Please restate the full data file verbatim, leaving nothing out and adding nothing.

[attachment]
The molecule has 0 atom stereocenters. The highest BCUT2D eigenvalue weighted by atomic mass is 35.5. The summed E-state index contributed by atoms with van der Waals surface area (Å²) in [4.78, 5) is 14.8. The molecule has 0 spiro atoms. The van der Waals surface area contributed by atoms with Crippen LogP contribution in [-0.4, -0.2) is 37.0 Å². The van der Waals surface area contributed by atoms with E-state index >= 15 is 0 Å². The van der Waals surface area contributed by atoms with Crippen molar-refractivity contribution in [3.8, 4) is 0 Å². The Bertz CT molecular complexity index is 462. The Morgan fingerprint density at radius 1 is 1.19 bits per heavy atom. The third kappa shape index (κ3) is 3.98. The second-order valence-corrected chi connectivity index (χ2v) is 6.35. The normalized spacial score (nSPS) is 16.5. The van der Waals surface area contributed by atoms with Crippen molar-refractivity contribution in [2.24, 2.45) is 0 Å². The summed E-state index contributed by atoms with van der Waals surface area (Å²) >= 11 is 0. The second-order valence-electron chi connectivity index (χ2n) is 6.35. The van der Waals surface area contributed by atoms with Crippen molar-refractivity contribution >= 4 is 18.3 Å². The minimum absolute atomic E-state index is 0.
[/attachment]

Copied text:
The molecule has 0 atom stereocenters. The highest BCUT2D eigenvalue weighted by atomic mass is 35.5. The summed E-state index contributed by atoms with van der Waals surface area (Å²) in [4.78, 5) is 14.8. The molecule has 0 spiro atoms. The van der Waals surface area contributed by atoms with Crippen LogP contribution in [-0.4, -0.2) is 37.0 Å². The van der Waals surface area contributed by atoms with E-state index >= 15 is 0 Å². The van der Waals surface area contributed by atoms with Crippen molar-refractivity contribution in [3.8, 4) is 0 Å². The Bertz CT molecular complexity index is 462. The Morgan fingerprint density at radius 1 is 1.19 bits per heavy atom. The third kappa shape index (κ3) is 3.98. The second-order valence-corrected chi connectivity index (χ2v) is 6.35. The normalized spacial score (nSPS) is 16.5. The van der Waals surface area contributed by atoms with Crippen molar-refractivity contribution in [2.24, 2.45) is 0 Å². The summed E-state index contributed by atoms with van der Waals surface area (Å²) >= 11 is 0. The second-order valence-electron chi connectivity index (χ2n) is 6.35. The van der Waals surface area contributed by atoms with Crippen molar-refractivity contribution >= 4 is 18.3 Å². The minimum absolute atomic E-state index is 0.